An ancient ruler embodied by the Mayan god of corn in the underworld can be seen on an astonishingly well-preserved stone disk recently extracted from the Temple of the Sun in Mexico.
The figure appears to be seated on a throne and is wearing a jade beaded skirt along with a serpent mask headdress.
This is according to the archaeologist in charge of the investigation and conservation of the site, Juan Yadeun Angulo.
The limestone disk was discovered after a crypt was found on the north side of the Temple of the Sun, a stone complex that is found in the pre-Hispanic archaeological site of Tonina in the Mexican state of Chiapas, following a statement obtained by Newsflash by the Government of Mexico, on Monday, 22nd August.
The disk – which measures 45 centimetres in diametre and is 9 centimetres thick – makes reference to an event in the year 505 AD that took place 260 days after the death of a governor in the Mayan kingdom of Po´p.
The disk places the governor in the underworld as a reincarnation of the god of maize as he is reportedly represented as dead in a kingdom belonging to a jaguar lord of the underworld.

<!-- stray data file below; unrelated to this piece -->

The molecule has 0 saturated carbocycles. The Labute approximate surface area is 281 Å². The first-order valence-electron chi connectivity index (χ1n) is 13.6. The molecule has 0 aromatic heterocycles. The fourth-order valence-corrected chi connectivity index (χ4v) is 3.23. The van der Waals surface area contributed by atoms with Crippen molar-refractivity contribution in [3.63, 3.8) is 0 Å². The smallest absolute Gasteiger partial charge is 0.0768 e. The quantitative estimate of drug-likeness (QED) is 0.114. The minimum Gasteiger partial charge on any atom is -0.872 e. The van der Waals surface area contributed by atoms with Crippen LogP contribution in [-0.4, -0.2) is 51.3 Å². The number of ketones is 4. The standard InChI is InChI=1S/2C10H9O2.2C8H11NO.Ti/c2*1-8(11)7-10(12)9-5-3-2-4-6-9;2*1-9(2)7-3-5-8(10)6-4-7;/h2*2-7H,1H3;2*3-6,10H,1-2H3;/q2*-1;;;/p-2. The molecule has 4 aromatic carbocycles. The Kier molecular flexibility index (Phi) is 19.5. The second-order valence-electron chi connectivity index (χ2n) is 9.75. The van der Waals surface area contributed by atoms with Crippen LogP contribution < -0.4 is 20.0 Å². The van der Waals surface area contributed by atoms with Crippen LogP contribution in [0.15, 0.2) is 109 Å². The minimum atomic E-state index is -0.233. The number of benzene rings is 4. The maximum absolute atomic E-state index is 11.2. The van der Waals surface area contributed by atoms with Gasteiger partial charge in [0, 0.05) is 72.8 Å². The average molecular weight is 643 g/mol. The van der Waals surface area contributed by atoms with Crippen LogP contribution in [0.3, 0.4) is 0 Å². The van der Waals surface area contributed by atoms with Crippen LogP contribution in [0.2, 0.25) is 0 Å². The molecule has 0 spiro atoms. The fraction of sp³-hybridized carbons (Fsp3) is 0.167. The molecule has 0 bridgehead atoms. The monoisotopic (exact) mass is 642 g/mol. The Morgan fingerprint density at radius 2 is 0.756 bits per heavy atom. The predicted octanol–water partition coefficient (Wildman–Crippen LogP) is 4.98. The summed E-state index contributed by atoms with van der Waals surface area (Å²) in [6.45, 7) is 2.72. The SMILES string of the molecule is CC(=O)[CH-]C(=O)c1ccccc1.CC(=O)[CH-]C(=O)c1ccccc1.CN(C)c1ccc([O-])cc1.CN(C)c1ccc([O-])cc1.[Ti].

This is just before the moment of his rebirth in the form of a corn plant accompanied by the sun, as explained by specialists.
The new discovery sheds a light into the cosmic universe and the rituals shared between Po’p, located in Tonina, and the kingdom of Lakamha’ (‘Big Waters’), situated in a neighbouring zone called Palenque.
This is despite an intense political rivalry between the two realms that resulted in a bloody war in 687 AD that lasted for 24 years.
Yadeun added: “Those 24 years of war were the last straw that ended the Classic Mayan world, characterized by the rise of great lords, to give way to an epic era, in which small and numerous estates divided power.
“(The disk) reveals a shared religious tradition around the god of corn, the most important of the classical world.”
The objective of the war was to gain control of the basin of the Usumacinta river in Mexico in order to control the agriculture, economy and way of life in the Maya Lowlands.
The disk was originally recovered in 2021 by specialists from the National Institute of Anthropology and History (INAH) in collaboration with the Ministry of Culture.
This was after the crypt in which the remains of Mayan rulers are believed to been turned into balls used for sport was recently discovered.